Jaafar, M.Z., Vinogradov, J., and Jackson, M.D. 2009. Measurement ofstreaming potential coupling coefficient in sandstones saturated with highsalinity NaCl brine. Geophys. Res. Lett. 36 (21): L21306.http://dx.doi.org/10.1029/2009gl040549.
Jackson, M.D. 2008. Characterization of multiphase electrokinetic couplingusing a bundle of capillary tubes model. J. Geophys. Res. 113 (B4): B04201. http://dx.doi.org/10.1029/2007jb005490.
Jackson, M.D. 2010. Multiphase electrokinetic coupling: Insights into theimpact of fluid and charge distribution at the pore scale from a bundle ofcapillary tubes model. J. Geophys. Res. 115 (B7): B07206.http://dx.doi.org/10.1029/2009jb007092.
Jackson, M.D., Butler, A.P., Vinogradov, J., and Saunders, J.H. Inpress. Measurements of spontaneous potential in chalk with application toaquifer characterisation in the southern UK. Q. J. Eng. Geol.Hydrogeol.
Jackson, M.D., Saunders, J.H., and Addiego-Guevara, E.A. 2005. Developmentand Application of New Downhole Technology To Detect Water Encroachment TowardIntelligent Wells. Paper SPE 97063 presented at the SPE Annual TechnicalConference and Exhibition, Dallas, 9-12 October. http://dx.doi.org/10.2118/97063-MS.
Jackson, M.D., Vinogradov, J., Saunders, J.H. and Jaafar, M.Z. 2011.Laboratory Measurements and numerical Modeling of Streaming Potential forDownhole Monitoring in Intelligent Wells. SPE J. 16 (3):625-636. http://dx.doi.org/10.2118/120460-PA.
Leinov, E., Vinogradov, J., and Jackson, M.D. 2010. Salinity dependence ofthe thermoelectric coupling coefficient in brine-saturated sandstones.Geophys. Res. Lett. 37 (23): L23308. http://dx.doi.org/10.1029/2010gl045379.
Lynch, E.J. 1962. Formation Evaluation. New York: Harper and Row.
Marshall, D.J. and Madden, T.R. 1959. Induced Polarization, A Study of itsCauses. Geophysics 24 (4): 790-816. http://dx.doi.org/10.1190/1.1438659.
McCall, C.M. 1970. The Effect of Hydrocarbons on the ElectrochemicalPotential Across Porous Media. PhD thesis, Texas A&M University,College Station, Texas.
Mounce, W.D. and Rust, W.M. Jr. 1944. Natural potentials inwell logging. SPE- 944049-G. Trans., AIME, 155: 49-55.
Ortiz Jr., I., Osoba, J.S., and von Gonten, W.D. 1973. Relationship of theElectrochemical Potential of Porous Media with Hydrocarbon Saturation. TheLog Analyst 14 (2): 25-32. SPWLA 1973-vXIVn2a3.
Reppert, P.M. and Morgan, F.D. 2003a. Temperature-dependent streamingpotentials: 1. Theory. J. Geophys. Res. 108 (B11): 2546. http://dx.doi.org/10.1029/2002jb001754.
Reppert, P.M. and Morgan, F.D. 2003b. Temperature-dependent streamingpotentials: 2. Laboratory. J. Geophys. Res. 108 (B11): 2547. http://dx.doi.org/10.1029/2002jb001755.
Revil, A. 1999. Ionic Diffusivity, Electrical Conductivity, Membrane andThermoelectric Potentials in Colloids and Granular Porous Media: A UnifiedModel. J. Colloid Interface Sci. 212 (2): 503-522. http://dx.doi.org/10.1006/jcis.1998.6077.
Revil, A. and Cerepi, A. 2004. Streaming potentials in two-phase flowconditions. Geophys. Res. Lett. 31 (11): L11605. http://dx.doi.org/10.1029/2004gl020140.
Saunders, J.H., Jackson, M.D., and Pain, C.C. 2006. A new numerical model ofelectrokinetic potential response during hydrocarbon recovery. Geophys. Res.Lett. 33 (15): L15316. http://dx.doi.org/10.1029/2006gl026835.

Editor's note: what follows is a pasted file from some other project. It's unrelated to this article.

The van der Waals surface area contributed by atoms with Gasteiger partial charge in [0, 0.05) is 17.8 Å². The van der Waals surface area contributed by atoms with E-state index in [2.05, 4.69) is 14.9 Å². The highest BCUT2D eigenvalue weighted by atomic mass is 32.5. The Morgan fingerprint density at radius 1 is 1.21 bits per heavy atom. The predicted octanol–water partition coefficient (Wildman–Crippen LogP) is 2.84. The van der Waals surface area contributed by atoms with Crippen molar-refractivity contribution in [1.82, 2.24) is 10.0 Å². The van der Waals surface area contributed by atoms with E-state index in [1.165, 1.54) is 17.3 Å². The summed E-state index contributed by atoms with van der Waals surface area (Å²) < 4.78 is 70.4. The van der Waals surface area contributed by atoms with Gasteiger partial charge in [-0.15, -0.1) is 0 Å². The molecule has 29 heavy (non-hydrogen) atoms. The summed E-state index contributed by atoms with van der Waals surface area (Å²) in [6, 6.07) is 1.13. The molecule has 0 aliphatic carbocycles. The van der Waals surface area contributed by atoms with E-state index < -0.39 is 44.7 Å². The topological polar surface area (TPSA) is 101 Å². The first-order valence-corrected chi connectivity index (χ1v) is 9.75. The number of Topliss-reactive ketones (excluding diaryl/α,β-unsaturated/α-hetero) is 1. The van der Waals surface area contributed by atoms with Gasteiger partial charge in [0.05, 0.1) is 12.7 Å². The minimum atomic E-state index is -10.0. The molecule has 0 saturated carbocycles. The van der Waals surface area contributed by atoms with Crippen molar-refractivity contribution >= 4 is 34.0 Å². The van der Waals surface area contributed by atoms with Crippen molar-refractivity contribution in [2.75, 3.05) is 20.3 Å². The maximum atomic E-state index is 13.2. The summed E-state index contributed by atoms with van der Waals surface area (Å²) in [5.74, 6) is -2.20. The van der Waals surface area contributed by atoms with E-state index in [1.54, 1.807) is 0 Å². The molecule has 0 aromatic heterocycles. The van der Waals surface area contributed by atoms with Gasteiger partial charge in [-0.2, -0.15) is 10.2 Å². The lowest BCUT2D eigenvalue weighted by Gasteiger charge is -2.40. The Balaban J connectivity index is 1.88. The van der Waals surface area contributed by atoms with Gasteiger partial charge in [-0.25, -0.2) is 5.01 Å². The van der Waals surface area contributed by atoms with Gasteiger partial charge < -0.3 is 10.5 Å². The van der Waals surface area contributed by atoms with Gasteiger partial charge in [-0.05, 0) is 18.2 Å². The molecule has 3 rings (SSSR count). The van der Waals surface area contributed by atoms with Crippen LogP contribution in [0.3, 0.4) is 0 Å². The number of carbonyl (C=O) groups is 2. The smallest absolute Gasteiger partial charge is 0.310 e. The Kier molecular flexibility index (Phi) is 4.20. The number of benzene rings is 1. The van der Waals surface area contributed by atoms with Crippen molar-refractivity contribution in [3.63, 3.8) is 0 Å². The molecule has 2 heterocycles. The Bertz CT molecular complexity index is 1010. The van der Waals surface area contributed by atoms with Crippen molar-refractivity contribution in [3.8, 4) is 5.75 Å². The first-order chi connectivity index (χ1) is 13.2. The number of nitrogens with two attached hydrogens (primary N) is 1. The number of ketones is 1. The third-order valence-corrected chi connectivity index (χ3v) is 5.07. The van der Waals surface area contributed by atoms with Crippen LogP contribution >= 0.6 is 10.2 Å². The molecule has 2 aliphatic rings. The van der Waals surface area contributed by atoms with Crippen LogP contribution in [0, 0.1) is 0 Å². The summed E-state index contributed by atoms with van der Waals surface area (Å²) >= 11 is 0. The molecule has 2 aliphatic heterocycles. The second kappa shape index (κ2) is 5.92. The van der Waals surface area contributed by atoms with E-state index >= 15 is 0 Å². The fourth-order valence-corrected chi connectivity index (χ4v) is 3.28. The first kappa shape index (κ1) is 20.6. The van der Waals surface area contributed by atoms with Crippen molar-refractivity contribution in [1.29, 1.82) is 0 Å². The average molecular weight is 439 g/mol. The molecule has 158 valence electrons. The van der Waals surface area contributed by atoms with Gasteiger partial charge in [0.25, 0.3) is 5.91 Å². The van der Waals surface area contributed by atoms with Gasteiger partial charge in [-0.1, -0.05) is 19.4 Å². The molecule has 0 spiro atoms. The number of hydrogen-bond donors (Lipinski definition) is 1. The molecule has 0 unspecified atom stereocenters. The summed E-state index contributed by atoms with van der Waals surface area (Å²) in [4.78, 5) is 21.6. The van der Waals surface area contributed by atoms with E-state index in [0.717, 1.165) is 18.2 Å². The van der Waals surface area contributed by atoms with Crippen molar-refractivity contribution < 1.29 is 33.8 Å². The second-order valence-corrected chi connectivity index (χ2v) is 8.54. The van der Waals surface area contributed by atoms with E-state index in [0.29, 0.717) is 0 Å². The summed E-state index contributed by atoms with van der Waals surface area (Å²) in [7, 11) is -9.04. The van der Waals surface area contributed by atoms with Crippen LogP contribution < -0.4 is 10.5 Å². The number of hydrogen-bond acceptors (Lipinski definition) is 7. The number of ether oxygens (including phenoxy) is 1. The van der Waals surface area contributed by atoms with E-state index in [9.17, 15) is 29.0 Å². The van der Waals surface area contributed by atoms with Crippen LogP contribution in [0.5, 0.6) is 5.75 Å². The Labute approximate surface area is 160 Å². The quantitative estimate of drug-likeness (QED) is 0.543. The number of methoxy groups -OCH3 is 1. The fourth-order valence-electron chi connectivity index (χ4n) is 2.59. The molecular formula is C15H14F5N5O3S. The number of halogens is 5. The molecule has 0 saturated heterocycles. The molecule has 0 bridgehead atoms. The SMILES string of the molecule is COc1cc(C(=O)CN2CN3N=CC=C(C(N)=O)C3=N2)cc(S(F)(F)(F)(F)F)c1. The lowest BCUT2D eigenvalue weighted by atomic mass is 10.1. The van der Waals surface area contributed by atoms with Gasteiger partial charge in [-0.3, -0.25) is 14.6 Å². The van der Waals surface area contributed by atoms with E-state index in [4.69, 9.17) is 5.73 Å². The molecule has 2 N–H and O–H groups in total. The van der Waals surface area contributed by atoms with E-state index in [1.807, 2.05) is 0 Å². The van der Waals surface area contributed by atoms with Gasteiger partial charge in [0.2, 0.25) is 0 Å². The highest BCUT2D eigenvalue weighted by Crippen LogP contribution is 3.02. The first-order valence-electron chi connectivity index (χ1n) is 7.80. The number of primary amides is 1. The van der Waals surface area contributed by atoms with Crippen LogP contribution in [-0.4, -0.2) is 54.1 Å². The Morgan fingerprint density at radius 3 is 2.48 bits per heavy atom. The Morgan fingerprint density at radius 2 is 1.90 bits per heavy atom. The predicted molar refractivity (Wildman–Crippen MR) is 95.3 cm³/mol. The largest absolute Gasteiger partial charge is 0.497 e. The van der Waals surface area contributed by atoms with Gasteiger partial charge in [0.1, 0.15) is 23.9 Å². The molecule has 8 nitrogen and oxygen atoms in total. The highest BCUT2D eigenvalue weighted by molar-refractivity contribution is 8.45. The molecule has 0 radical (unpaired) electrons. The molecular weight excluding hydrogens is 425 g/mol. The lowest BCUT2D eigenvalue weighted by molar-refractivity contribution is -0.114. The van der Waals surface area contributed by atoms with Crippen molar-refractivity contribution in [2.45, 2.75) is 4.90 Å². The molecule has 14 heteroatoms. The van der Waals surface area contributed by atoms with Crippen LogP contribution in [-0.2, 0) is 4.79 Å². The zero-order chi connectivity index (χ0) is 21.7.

Saunders, J.H., Jackson, M.D., and Pain, C.C. 2008. Fluid flow monitoring inoil fields using downhole measurements of electrokinetic potential.Geophysics 73 (5): E165-E180.
Schlumberger, C., Schlumberger, M., and Leonardon, E.G. 1934.Some Observations Concerning Electrical Measurements in Anisotropic Media andTheir Interpretations. Trans., AIME, 110: 159-182.
Shook, M., Li, D., and Lake, L.W. 1992. Scaling immiscible flow throughpermeable media by inspectional analysis. In Situ 16 (4):311-349. http://dx.doi.org/10.1016/0148-9062(93)91860-L.
Tang, G.Q. and Morrow, N.R. 1997. Salinity, Temperature, Oil Composition,and Oil Recovery by Waterflooding. SPE Res Eng 12 (4):269-276. SPE-36680-PA. http://dx.doi.org/10.2118/36680-PA.
Tasaka, M., Morita, S., and Nagasawa, M. 1965. Membrane Potential inNonisothermal Systems. The Journal of Physical Chemistry 69(12): 4191-4197. http://dx.doi.org/10.1021/j100782a021.
Telford, W.M., Geldart, L.P., and Sheriff, R.E. 1990. AppliedGeophysics, second edition. Cambridge, UK: Cambridge University Press.
Traugott, M.O. 1972. Use of the SP Log in WaterfloodSurveillance. J Pet Technol 24 (2): 151-153. SPE-3570-PA.http://dx.doi.org/10.2118/3570-PA.
Vinogradov, J. and Jackson, M.D. 2011. Multiphase streamingpotential in sandstones saturated with gas/brine and oil/brine during drainageand imbibition. Geophys. Res. Lett. 38 (1): L01301. http://dx.doi.org/10.1029/2010gl045726.
Vinogradov, J., Jaafar, M.Z., and Jackson, M.D. 2010. Measurement ofstreaming potential coupling coefficient in sandstones saturated with naturaland artificial brines at high salinity. J. Geophys. Res. 115 (B12): B12204. http://dx.doi.org/10.1029/2010jb007593.
Worthington, A.E., Hedges, J.H., and Pallat N. 1990. SCA guidelines forsample preparation and porosity measurement of electrical resistivity samples:Part I—Guidelines for preparation of brine and determination of brineresistivity for use in electrical resistivity measurements. The LogAnalyst 31 (1): 20-28. SPWLA 1990-v31n1a3.
Wurmstich, B. and Morgan, F.D. 1994. Modeling of streaming potentialresponses caused by oil well pumping. Geophysics 59 (1):46-56. http://dx.doi.org/10.1190/1.1443533.
Wyllie, M.R.J. 1949. A Quantitative Analysis of theElectrochemical Component of the S.P. Curve. SPE-949017-G. Trans., AIME, 186: 17-26.
Wyllie, M.R.J. 1951. An Investigation of the Electrokinetic Component of theSelf-Potential Curve. In Transactions of the American Institute of Mining,Metallurgical, & Petroleum Engineers, Vol. 192, 1-18. Dallas, Texas:Society of Petroleum Engineers.
Wyllie, M.R.J., de Witte, A.J., and Warren, J.E. 1953. On the StreamingPotential Problem in Well Logging. SPE-1045-G. Trans., AIME, 213: 409-416.